Sunday, September 27, 2009

The Vesa Strikes Back!

First off, if you haven't seen it yet, it's absolutely mandatory that you view the video below and introduce yourself to what the Monster can do:

Amazing. Unbelievable. Everything you dared to dream. The Monster is for real. A good assessment of his talents is found here:

"When I look at the leg extension involved in that save from the overhead camera it’s not the distance his right leg covers that’s amazing, but the angle at which it travels from his body to the post. Look at it and pause it. It’s insanity. He cuts off angles like I’ve really never seen before…his style is unique for sure. Sick."

But this post isn't about Jonas Gustavsson, as I'm sure many, if not most, of the others will be. Instead, I feel compelled to add some balance, particularly in regards to good ol' Mr. Dogshit, my dear friend, the Vesa.

I was as hard as anybody last season on Toskala. I wrote post after post after post demoralizing the Leafs' starting goaltender. And then I wrote another, and then another on top of that. And yet oddly, despite an uninspiring preseason, I find myself cheering for the Vesa again, and even , dare I say it, believing in him.

I'm not crazy. I do remember that Toskala did suck. I do remember his habit for soft goals and his terrible tendency to let them in off the first shot of the game. But did you know that in the Vesa's last 15 starts before surgery, the Leafs lost only twice in regulation? One of those losses was actually credited to Joseph who replaced Toskala and surrendered the winning goal, while the other was a game in which the Leafs were shutout 2-0 and Toskala made 32 saves.

7 wins. 2 losses. 6 overtime losses. 20 points of a possible 30. A 666. winning percentage and a .907 save percentage over that time.

He was on a roll and getting better. Toskala's last 5 games before surgery were his best performances of the year. All five went to overtime or a shoot-out:

Feb. 21, 2009. The Sundin game. A 3-2 shoot-out win for Vancouver. 35 saves for Toskala.

Feb. 22 and 25, 2009. Back to back coach-killing victories over the NY Rangers, one in overtime, one in shoot-out. 39 saves and 31 saves.

Feb. 26, 2009. A 5-4 shoot-out victory over the NY Islanders. 40 saves.

Mar. 3, 2009. A 3-2 overtime loss to New Jersey. 49 saves.

3-0-2. Eight of ten possible points. A .941 save percentage.


Despite a season with numbers no better then that horrible Raycrap, there's no comparison between the two goalies. For one thing:

He's maybe not up there with Todd Gill in terms of heart, and he's nowhere near Wendel Clark, but the Vesa kinda resembles Ian White in soul and spirit, and we saw the way he turned himself around with the right mentors and teammates.

It's actually a really good scenario right now. Either Gustavsson pushes Toskala to be a better goalie, or he just takes the starting role on his own merit. One thing is for certain: the Leafs' starting goaltender will be better then he was last season. Which reminds me - let's go back to one of those old posts and see what MF37 had to say at the time:

"Perhaps the best case scenario for the Leafs and Toskala is hanging on to him to platoon with Pogge, lessening his workload and hopefully repairing his game."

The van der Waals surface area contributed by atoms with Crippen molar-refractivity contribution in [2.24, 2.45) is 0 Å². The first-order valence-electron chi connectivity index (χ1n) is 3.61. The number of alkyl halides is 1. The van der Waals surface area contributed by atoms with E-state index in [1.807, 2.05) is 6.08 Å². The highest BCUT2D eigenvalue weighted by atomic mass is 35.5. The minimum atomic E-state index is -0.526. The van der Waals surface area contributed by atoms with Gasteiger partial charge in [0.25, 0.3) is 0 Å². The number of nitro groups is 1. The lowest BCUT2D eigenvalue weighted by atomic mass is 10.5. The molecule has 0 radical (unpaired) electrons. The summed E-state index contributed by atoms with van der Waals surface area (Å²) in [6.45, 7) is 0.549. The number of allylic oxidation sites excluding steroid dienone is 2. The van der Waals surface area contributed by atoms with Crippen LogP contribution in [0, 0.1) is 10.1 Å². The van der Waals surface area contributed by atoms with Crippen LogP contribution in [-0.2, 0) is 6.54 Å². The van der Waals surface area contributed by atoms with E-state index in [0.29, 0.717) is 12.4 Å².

Mm-hmm. The Bitter Leaf Fan is a smart guy, obviously. Well, what did I say?

"...let him share the duties with Pogge until next year's deadline. With another year off his contract he might seem more attractive to other NHL teams, and with a decreased workload, it's not unfathomable that he might rebound and have a stellar year."



Who the fuck is Pogge?!


Okay, so the Vesa just gave up 7 goals tonight on 24 shots and the Leafs end up losing their last preseason game to Buffalo, 7-6. A brutal performance. Quite horrifying, really. Toskala's preseason save percentage is so depressing I can't be bothered looking it up. It's might be under .700. Doesn't matter what it is, he doesn't appear ready.

Does it change the way I feel? Not too much, but it has accelerated my interest. Toskala's time is up. If he starts on Thursday in the opener against Montreal (and I think he will), he has to perform right away. The pressure from the fans is on his shoulders like never before and tolerance for Raycrapian-style nights, like the one we just witnessed, will be non-existent.

So, it doesn't look good for the Vesa, but I'm still cheering for him anyways. I can't help it, I love rooting for the underdog, especially when they have their back up against the wall. It's a huge part of what makes me a devout Leafs fan, and right now, Toskala is the biggest underdog of all.

He's also winning the Larry Murphy race.


sleza said...

aww, poor vesa needs some love too :)

blurr1974 said...

I believe in the Vesa

eyebleaf said...

I'm with Blurr: I believe in Vesa Toskala.

Not sure why, but it feels the right thing to do.

general borschevsky said...

sleza, blurr, and eyebleaf! You're all good people.

It does feel like the right thing to do... for now. Winning that first game against Montreal on Thursday is now vital.

Alex said...

Something that not many people have mentioned in this Vesa conundrum is the effect of Allaire. I have to wonder if Allaire is pushing a style that Vesa is having trouble adopting. Is there even the small chance that these are just the growing pains of new technique? For the love of god, please, someone tell me there is that chance.

general borschevsky said...

Hey Alex! Thanks for dropping in. Great comment. Yes, I think there's a good chance that Toskala and Allaire have only just begun their journey together. Long way to go still.